Business process modeling has been practiced within organizations for a long time for a variety of purposes, such as documentation or workflow implementation. Flow charts, functional flow diagrams, control flow diagrams, activity diagrams and Gantt charts are a few examples that have been commonly used during the last twenty years. The recent introduction of legislative frameworks, such as the Sarbanes-Oxley Act, further contributed to an interest in business process modeling as a way of capturing and graphically documenting the processes of an organization. Process modeling is also widely used within organizations as a method to increase awareness and knowledge of business processes, and to deconstruct organizational complexity.
There are several approaches or methodologies for creating process models and there have been several consortiums that have attempted to standardize these approaches, of which some have been more successful than others. OMG or Object Management Group has been the most widely accepted so far and the BPMN (Business Process Modeling Notation) has been adopted by many software vendors providing tools for business analysts to model these processes.
Whatever the methodology, traditionally a business analyst would talk to the business owners, gather as much information as possible to understand the process and then draw it up in a tool like Visio. If and when the process needed to be automated, that diagram would be passed on to the implementation team. Even though that approach worked, an inherent problem was that there were still several unanswered questions that the technical team needed to ask from technology point of view to implement it. Often enough a back and forth cycle would occur with the analyst as a go-between, but sometimes that introduced gaps between what the business wanted and what got delivered. To overcome these gaps, business analysts spent thousands of hours sitting down with the technical teams to find out what they needed to collect from the business owners. In many organizations this effort resulted in functional and technical requirement document templates. These templates were then used when collecting requirements for business process automation. The problem still was that every business process was different and therefore needed different questions answered.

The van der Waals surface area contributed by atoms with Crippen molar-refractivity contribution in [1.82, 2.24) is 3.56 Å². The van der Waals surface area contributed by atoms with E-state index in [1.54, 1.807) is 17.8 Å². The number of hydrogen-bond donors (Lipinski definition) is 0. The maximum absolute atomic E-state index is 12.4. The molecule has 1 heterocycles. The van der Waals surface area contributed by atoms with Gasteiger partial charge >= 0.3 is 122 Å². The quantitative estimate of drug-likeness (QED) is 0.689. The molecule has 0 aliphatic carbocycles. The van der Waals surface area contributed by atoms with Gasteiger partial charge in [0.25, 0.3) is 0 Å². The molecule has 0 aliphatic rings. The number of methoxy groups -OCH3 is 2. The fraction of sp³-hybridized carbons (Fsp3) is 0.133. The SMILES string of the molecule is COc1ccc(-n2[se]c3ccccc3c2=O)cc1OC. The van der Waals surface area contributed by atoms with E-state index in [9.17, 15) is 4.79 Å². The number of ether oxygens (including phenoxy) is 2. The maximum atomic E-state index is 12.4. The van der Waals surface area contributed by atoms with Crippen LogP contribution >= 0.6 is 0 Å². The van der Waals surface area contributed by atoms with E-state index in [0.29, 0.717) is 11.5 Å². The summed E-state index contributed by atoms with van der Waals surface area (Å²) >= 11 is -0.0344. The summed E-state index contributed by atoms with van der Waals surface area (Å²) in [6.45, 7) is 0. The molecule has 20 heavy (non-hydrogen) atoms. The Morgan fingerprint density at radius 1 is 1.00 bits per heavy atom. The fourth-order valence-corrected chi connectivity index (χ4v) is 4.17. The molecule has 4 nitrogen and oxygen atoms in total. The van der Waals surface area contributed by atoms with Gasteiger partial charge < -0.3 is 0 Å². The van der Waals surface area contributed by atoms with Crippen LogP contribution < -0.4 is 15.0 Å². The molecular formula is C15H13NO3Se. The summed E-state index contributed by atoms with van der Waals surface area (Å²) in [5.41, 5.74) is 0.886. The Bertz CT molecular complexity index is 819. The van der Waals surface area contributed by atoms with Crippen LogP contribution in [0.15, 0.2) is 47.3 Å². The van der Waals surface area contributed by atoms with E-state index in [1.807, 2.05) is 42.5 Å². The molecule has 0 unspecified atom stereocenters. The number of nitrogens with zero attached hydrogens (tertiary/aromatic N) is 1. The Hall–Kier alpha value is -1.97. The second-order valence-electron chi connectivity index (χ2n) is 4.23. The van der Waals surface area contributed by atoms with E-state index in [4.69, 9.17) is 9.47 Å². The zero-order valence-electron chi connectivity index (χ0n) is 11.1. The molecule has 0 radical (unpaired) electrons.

As the collaboration technologies became popular in the last few years, businesses also realized that there was definite advantage in opening up the communication channel between business users and technical teams. They understood that even though business analyst is a useful role, having a technical team representative in those meetings with the business assured that the requirements were understood and delivered better. Organizations that adopt this approach find a competitive edge over those that do not. The ability to excel in key business processes sooner and more accurately gives them what they need to get that competitive edge.
Besides minimizing gaps, having technical teams involved in the process modeling from early on in the cycle offers another big advantage. While a diagram representing the business process is the primary goal of the exercise, a process model is more than just a diagram. A properly done process model should follow a standard like Business Process Modeling Notation (BPMN) so it can be understood by various tools without alterations. At the same time it should also be clear and logical to be understood by fellow business users in order for them to reuse the same model if needed. Quite often modelers tend to put all the details on the first layer of the model which makes it difficult for others to understand. On the other hand a process model not drawn according to the BPMN standards may not be readily consumed by a Business Process Management tool.
The collaborative effort allows modelers to deliver an end result that has both the right semantics and the logic of the process. Some SaaS based tools make it very easy for different teams to work collaboratively. Not only that a business owner and a technical team representative can see what the business analyst is drawing while the process is being drawn, but they can all make modifications to it at the same time. The tool also allows users to chat from within it if they are not already over the phone talking.
Creating a process diagram that would be read and understood by both business users and technical team has always been challenging. Business users generally know all the details so well that they want them hidden on the diagram, whereas technical users require all the details shown in order to implement the process correctly. A good process modeling tool resolves these tensions by providing different views of the process: a simpler business view that is suited for a business user and a technical view that has full control over the behavior of each step. A business user and a technical user could therefore be looking at different views of the same process model and still work collaboratively to make sure they capture what is wanted by both teams.